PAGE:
The Presidentâ€™s Daughter by Ellen Emerson White
Publication Date: January 1, 1984
Publisher: Feiwel & Friends
Target audience: Young adult
Keywords: politics, moms/daughters, campaigns
Format read: Borrowed from library.
Summary: Sixteen-year-old Meg Powers is about to have her life turned upside down. As if life with her parents and her two brothers isnâ€™t challenging enough, her senator mom has decided to step her career up to the next level and run for President of the United States.
Mom and daughter relationships are complicated enough. Â Why not mix in some politics, too?
Meg Powers is not your typical main character. Sheâ€™s snarky, sarcastic, and has pretty snide thoughts about her family. In fact, sheâ€™s kind of moody and bratty. Iâ€™ll let you in on a little secretâ€¦ I feel like she was super close to how I was as a teenager. (Just ask my mom.) Except Meg thought before she spoke on more occasions than I did.
When her mom first discusses running for president in the early part of the book, Meg’s not exactly her biggest cheerleader, and even during the campaign she refuses to accept whatâ€™s happening and still doesnâ€™t think her mom is going to win. I kind of love that about her. As senator, Megâ€™s mom is pretty MIA in the life of her dad and her brothers, and as President, well, Meg can only imagine how available her mom will be then.
My library copy of The Presidentâ€™s Daughter was an updated version of the 1984 book. Cell phones, blogs, and the internet make appearances but not as much as they might during a present day campaign. I almost wish I could have gotten my hands on the original version. None of those details are detrimental to the plot or distracting in the least, but the update just feels unnecessary.
The book spans a good amount of time from the campaign through the first few months of Mrs. Powersâ€™ time in office. It has the tendency to gloss over a few key moments, but White still manages to make the scenes so authentic â€“ I couldnâ€™t help but wonder what sort of research she did on the book because I believed every word she said. My mind constantly conjured up images of Chelsea Clinton and even Meghan McCain â€“ the challenge of being in the spotlight, the Secret Service going on dates with you, and having tp be extra careful about who to trust.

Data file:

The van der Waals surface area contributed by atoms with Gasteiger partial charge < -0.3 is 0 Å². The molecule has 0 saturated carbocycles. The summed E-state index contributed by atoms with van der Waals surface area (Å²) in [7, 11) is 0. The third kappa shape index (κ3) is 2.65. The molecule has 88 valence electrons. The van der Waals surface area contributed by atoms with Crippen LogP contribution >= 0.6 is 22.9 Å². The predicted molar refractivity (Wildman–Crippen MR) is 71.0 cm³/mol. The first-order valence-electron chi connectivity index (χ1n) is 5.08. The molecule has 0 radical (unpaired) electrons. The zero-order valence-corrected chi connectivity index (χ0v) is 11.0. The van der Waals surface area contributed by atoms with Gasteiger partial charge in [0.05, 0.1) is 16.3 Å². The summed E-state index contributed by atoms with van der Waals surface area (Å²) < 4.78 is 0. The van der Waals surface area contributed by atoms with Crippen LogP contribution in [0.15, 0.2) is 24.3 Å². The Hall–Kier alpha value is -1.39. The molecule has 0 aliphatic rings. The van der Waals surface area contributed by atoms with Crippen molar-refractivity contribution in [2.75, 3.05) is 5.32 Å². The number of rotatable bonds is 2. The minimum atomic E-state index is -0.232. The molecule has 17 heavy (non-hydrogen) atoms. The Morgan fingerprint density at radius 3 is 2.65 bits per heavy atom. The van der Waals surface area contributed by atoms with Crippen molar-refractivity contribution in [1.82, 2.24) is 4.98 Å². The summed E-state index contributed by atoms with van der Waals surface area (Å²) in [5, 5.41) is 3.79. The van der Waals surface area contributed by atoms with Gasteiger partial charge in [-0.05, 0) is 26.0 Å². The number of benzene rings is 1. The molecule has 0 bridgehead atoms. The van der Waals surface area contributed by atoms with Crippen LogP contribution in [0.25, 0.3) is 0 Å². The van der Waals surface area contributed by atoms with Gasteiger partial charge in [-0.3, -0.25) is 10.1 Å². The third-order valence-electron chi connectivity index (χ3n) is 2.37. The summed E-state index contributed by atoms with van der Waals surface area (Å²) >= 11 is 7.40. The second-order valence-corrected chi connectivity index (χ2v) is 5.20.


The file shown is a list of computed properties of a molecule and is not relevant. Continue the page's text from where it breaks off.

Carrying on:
I loved the little moments shared between the family (even the tense ones). They have such a playful and laid-back dynamic. Meg is actually quite maternal when she has to be and I really liked her relationship with her younger brothers. It was protective yet detached, like they were still walking this fine line between being overly affectionate or totally frustrated with one another.
As a kid I was always sort of enamored with the Presidents of the United States. I collected trading cards, read all the books, and was practically overcome with love for Washington, D.C. when I first visited in fifth grade. It was exhilarating to read about Megâ€™s experiences and observations during this journey, and I was surprised how many emotional moments were nestled inside of the book. Itâ€™s sort of magical watching your parent become the leader of America.
Itâ€™s especially surreal, almost thirty years after this novel has been published, that we still havenâ€™t had a woman in office. This understanding of what Mrs. Powers’ success really means for America is very subtle, coming up in whispers, thanks to the writing of White. She allows the true meaning of these historical and personal moments to feel its way through without any pushing. The experience of The Presidentâ€™s Daughter is only enhanced by the authorâ€™s trust in her readers, and her ability to take a unique premise and bring it down to earth.